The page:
R.E.A.L. Women and the ‘Pro-Family’ Movement

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Opposition occurs along side demands for equality and justice. Patriarchy, like related prejudices such as racism and homophobia, always has defenders. Canadian ‘antis’ who had resisted women suffrage had successors in R.E.A.L. (Realistic, Equal and Active for Life) Women founded in 1983 as a supposedly ‘pro-life’ and ‘pro-family’ lobby. Claims to those values were a clever tactical move. In reality the group defended one kind of life and one kind of family, namely a narrow version of the middle-class, heterosexual, and Anglo-Celtic model for which it claimed moral universality. Representative of the ‘New Right’, best known in the United States in the person of Phyllis Schafley and the Eagle Forum, this group has been associated with the Christian Heritage Party and Ontario’s Family Coalition Party. They have opposed birth control other than abstinence and the ‘rhythm method’ and condemned homosexuality as unnatural. They targeted all efforts to give women real control of their own bodies, namely access to birth control and abortion, but their wider agenda constituted an attack on women’s right to determine their own lives in every arena, from employment to politics. R.E.A.L. Women channeled not only conservative hopes for continued entitlement in bedrooms and boardrooms but more pervasive fears about the unpredictability of change in the modern world.

In the U.S., the modern anti-feminist movement organized in response to modern feminists’ renewal of efforts to pass the Equal Rights Amendment beginning in the 1970s. Like her Canadian counterparts, Schlafly idealized the ‘homemaker’, ignoring the reality of most women, who were expected to balance the competing demands of work at home and in the market place, and the failure of the status quo to provide for the protection and security from violence and poverty of women in domestic space. Ironically, however, many Canadians and Americans, not to mention many others in the rest of the world, have attacked feminism as an assault on ‘the’ family and even as an expression of ‘godless Communism. The ‘pro-family’ candidates in the 2011-12 U.S. Republic primary campaigns embody such fears and contradictions. Related apprehension helps explain the similar emergence in Italy of “Eowyn, a group of women associated with the neo-fascist party,” which fought “abortion, divorce, and daycare as destructive of the family,” and Australia’s ‘Women Who Want to Be Women’ (Steuter 297).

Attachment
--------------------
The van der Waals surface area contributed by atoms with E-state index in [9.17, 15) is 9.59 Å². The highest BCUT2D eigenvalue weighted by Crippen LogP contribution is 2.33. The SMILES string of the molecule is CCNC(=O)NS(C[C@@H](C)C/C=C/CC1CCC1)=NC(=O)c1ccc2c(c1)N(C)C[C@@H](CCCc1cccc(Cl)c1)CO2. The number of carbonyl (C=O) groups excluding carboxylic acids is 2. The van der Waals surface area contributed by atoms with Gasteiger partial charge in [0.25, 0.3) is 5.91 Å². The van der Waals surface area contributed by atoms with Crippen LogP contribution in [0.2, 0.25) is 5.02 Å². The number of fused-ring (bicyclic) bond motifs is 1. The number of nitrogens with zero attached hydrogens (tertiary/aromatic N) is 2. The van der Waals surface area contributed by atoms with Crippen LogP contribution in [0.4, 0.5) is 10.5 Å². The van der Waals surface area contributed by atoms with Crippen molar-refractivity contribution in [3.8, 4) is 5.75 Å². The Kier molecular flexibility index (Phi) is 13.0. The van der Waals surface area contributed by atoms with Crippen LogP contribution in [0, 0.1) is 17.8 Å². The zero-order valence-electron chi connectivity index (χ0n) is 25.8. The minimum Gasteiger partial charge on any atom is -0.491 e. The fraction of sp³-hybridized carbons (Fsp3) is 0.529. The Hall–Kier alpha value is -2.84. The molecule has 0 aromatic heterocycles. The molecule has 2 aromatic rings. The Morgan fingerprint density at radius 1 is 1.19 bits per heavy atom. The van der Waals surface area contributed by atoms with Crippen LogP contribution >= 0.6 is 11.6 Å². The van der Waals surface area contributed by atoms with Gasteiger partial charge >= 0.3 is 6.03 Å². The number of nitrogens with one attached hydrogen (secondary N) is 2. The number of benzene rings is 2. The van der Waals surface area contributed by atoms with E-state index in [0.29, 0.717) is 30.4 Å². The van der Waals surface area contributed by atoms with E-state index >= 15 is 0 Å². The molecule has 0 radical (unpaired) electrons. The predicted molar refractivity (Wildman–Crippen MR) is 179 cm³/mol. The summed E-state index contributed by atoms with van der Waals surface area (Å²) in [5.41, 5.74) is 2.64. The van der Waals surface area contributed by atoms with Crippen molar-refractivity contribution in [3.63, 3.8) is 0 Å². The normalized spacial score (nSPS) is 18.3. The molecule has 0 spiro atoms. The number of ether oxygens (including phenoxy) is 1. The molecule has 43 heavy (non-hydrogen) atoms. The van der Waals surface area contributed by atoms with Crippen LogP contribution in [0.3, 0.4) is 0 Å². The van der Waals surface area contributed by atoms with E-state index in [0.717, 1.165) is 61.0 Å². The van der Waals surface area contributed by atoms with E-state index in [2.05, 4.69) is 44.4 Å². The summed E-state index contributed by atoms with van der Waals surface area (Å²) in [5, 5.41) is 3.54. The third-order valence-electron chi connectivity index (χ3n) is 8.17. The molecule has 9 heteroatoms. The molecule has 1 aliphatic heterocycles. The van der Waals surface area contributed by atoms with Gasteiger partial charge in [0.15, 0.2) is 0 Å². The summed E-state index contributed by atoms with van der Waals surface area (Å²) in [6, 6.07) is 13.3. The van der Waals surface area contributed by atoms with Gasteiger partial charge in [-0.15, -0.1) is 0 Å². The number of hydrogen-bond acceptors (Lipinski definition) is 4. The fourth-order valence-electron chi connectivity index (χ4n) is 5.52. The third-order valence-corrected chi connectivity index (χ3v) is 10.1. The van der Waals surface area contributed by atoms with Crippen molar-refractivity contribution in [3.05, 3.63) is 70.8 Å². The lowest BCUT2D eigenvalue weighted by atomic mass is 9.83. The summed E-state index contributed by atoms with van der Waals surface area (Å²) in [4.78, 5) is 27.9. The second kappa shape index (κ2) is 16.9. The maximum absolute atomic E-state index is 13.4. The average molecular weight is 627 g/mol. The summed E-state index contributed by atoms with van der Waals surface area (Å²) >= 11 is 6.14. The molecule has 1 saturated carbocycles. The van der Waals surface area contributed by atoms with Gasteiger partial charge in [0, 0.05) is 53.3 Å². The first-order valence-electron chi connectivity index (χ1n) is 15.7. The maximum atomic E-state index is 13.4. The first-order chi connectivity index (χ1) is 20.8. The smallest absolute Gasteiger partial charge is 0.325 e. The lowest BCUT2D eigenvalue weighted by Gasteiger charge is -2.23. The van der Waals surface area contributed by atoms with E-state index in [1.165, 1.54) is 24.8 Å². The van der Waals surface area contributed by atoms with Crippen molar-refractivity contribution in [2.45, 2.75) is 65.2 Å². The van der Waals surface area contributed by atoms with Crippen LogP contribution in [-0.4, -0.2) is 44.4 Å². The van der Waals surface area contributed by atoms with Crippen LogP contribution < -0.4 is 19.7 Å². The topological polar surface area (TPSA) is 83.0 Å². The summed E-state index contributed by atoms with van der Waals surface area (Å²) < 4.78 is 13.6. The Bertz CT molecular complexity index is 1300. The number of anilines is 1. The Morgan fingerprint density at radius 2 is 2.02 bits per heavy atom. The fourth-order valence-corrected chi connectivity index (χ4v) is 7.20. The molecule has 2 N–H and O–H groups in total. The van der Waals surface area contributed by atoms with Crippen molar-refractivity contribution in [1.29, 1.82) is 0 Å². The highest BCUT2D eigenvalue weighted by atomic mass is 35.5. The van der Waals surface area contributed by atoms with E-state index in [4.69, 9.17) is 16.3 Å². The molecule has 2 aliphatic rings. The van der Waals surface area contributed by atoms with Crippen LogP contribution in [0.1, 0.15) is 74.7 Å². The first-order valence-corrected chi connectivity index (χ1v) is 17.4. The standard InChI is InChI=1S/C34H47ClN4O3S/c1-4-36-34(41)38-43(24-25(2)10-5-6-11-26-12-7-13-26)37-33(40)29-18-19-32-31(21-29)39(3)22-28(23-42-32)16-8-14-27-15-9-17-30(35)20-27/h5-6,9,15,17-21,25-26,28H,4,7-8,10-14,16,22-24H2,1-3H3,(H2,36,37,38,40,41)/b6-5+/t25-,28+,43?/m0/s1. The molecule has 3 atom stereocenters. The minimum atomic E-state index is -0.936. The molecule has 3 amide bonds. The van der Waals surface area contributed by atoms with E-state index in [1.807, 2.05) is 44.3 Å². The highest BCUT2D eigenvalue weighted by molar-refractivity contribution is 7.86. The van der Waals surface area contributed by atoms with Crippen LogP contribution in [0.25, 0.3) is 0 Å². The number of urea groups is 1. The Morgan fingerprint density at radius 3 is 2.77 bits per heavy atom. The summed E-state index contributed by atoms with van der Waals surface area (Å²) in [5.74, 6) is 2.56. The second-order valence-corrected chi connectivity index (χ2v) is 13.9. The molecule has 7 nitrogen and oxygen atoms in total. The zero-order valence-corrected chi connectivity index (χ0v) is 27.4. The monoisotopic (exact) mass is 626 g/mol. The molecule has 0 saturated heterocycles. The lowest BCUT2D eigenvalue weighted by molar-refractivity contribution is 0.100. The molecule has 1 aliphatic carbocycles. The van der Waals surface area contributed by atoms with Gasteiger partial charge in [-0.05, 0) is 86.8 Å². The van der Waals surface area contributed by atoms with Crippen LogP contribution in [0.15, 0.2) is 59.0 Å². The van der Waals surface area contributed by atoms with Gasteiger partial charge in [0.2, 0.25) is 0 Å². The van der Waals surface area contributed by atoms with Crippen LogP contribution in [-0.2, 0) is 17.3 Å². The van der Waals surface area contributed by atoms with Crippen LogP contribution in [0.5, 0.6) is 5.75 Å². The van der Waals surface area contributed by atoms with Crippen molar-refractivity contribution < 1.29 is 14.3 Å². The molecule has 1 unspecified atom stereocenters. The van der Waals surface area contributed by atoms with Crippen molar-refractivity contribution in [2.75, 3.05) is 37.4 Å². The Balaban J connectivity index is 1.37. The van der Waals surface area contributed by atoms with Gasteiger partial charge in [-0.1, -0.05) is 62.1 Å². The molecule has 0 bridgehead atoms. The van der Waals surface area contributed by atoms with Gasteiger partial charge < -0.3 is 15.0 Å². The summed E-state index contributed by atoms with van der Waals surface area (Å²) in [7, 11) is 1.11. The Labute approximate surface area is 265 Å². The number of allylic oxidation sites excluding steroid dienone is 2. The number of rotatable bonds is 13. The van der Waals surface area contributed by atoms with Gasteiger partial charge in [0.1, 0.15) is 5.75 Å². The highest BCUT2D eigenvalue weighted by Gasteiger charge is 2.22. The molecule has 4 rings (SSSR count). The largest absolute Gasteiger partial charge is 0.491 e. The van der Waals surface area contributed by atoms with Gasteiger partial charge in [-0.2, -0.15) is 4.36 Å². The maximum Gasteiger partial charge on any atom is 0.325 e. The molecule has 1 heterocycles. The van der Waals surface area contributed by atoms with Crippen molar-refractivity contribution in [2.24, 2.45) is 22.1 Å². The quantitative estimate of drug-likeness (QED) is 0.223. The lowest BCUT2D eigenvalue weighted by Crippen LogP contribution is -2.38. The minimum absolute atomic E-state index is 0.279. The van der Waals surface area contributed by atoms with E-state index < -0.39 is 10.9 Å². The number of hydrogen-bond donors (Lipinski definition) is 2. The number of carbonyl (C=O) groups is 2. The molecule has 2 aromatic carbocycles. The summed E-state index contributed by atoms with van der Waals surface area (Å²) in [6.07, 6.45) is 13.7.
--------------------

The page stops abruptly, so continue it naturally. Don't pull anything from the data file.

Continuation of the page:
Despite its resistance to expanded opportunity, R.E.A.L. Women applied for funding from Canada’s Secretary of State’s Women’s Program, although it had been established to promote equality. That application, successful finally in 1989, prompted strong resistance from Canada’s umbrella feminist group, NAC (the National Action Committee on the Status of Women) that had been founded to promote the recommendations of the Report (1970) of the Royal Commission on the Status of Women. The emergence of R.E.A.L. Women encouraged feminists to explain more fully their own perspective on families, namely to distinguish “between what types of families are seen as unacceptable (where there is exploitation, violence, abuse, incest, stifling of growth) and which ones are not only acceptable but indeed deserving of social support (where there is mutual caring, support, respect, commitment and growth)-irrespective of their structure and composition” (Steuter 303).

At the beginning of the second decade of the twenty-first century, R.E.A.L. Women continues to exist. In the midst of neo-Conservative victories in Ottawa, it is, however, far less visible on the political landscape. Even as the gap between rich and poor deepens and women and children increasingly join the lineups at Food Banks, anti-feminist women and men appear as parliamentarians. In the meantime, it is easy to suspect that R.E.A.L. Women, neo-Conservatism’s ‘reserve army’, will reappear whenever feminism becomes again, as it was in the 1980s, a significant force on the national stage.

 

Resources & Further Reading

Dubinsky, Karen. 1985. “Lament for a Patriarchy Lost”: Anti – Feminism, Anti – abortion and R.E.A.L. Women. Ottawa: Canadian Research Institute for the Advancement of Women.

Dubinsky, Karen.
1987 a “Really Dangerous: The Challenge of R.E.A.L. Women”. Canadian Dimension 21(6):4-7.

Eichler, Margrit.
1985 “The Pro-Family Movement: Are they For or Against Families?” C.R.I.A.W. working paper, pp. 1-37

Kamerman, Sheila B. and Alfred J. Kahn. Eds. 1997. Family Change and Family Policies in Great Britain, Canada, New Zealand, and the United States. Oxford: Clarendon Press.

Steuter, Erin. 1992. “Women Against Feminism: An Examination of Feminist Social Movements and Anti-feminist Countermovements.” Canadian Review of Sociology and Anthropology. 29:3. 288-

Tatalovich, Raymond. 1997. The Politics of Abortion in the United States and Canada: A Comparative Study. Armonk, N.Y.. M.E. Sharpe.

Veronica Strong-Boag

Veronica Strong-Boag

Veronica Strong-Boag, Ph.D, FRSC, is a Canadian historian specializing in the modern history of women and children in Canada. She is Professor Emerita of Women's History at the University of British Columbia. In 1988 she won the John A. Macdonald Prize (awarded to the best book in Canadian history) for her study of the lives of women in Canada between the wars, entitled The New Day Recalled. In 1993–94 she served as president of the Canadian Historical Association. She was elected a Fellow of the Royal Society of Canada in 2001. In July 2012 the Royal Society of Canada announced that Strong-Boag would be awarded the J. B. Tyrrell Historical Medal "for outstanding work in the history of Canada."